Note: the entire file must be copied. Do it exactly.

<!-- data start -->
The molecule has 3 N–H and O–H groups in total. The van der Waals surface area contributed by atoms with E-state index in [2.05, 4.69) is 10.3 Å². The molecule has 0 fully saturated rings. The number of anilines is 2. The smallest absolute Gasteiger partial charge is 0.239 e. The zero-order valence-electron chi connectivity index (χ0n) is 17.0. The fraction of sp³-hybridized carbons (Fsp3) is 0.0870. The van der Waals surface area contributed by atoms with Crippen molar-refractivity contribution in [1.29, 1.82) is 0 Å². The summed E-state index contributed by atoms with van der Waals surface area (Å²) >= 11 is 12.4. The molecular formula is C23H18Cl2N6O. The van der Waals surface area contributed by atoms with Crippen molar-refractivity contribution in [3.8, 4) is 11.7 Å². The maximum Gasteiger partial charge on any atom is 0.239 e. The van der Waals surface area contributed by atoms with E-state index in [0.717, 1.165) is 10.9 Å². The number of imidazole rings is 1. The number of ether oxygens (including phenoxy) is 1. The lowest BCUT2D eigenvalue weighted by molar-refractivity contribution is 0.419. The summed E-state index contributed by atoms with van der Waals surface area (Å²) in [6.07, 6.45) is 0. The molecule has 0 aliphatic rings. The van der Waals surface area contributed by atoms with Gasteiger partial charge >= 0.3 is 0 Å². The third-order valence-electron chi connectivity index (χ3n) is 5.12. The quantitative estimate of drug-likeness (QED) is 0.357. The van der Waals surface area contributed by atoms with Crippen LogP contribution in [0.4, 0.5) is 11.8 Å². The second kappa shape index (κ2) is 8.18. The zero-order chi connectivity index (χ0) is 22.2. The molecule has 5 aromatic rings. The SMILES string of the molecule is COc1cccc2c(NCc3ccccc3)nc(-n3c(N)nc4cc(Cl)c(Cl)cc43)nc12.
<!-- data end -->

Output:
The molecule has 3 N–H and O–H groups in total. The van der Waals surface area contributed by atoms with E-state index in [2.05, 4.69) is 10.3 Å². The molecule has 0 fully saturated rings. The number of anilines is 2. The smallest absolute Gasteiger partial charge is 0.239 e. The zero-order valence-electron chi connectivity index (χ0n) is 17.0. The fraction of sp³-hybridized carbons (Fsp3) is 0.0870. The van der Waals surface area contributed by atoms with Crippen molar-refractivity contribution in [1.29, 1.82) is 0 Å². The summed E-state index contributed by atoms with van der Waals surface area (Å²) >= 11 is 12.4. The molecular formula is C23H18Cl2N6O. The van der Waals surface area contributed by atoms with Crippen molar-refractivity contribution in [3.8, 4) is 11.7 Å². The maximum Gasteiger partial charge on any atom is 0.239 e. The van der Waals surface area contributed by atoms with E-state index in [0.717, 1.165) is 10.9 Å². The number of imidazole rings is 1. The number of ether oxygens (including phenoxy) is 1. The lowest BCUT2D eigenvalue weighted by molar-refractivity contribution is 0.419. The summed E-state index contributed by atoms with van der Waals surface area (Å²) in [6.07, 6.45) is 0. The molecule has 0 aliphatic rings. The van der Waals surface area contributed by atoms with Gasteiger partial charge >= 0.3 is 0 Å². The third-order valence-electron chi connectivity index (χ3n) is 5.12. The quantitative estimate of drug-likeness (QED) is 0.357. The van der Waals surface area contributed by atoms with Crippen LogP contribution in [0.4, 0.5) is 11.8 Å². The second kappa shape index (κ2) is 8.18. The zero-order chi connectivity index (χ0) is 22.2. The molecule has 5 aromatic rings. The SMILES string of the molecule is COc1cccc2c(NCc3ccccc3)nc(-n3c(N)nc4cc(Cl)c(Cl)cc43)nc12.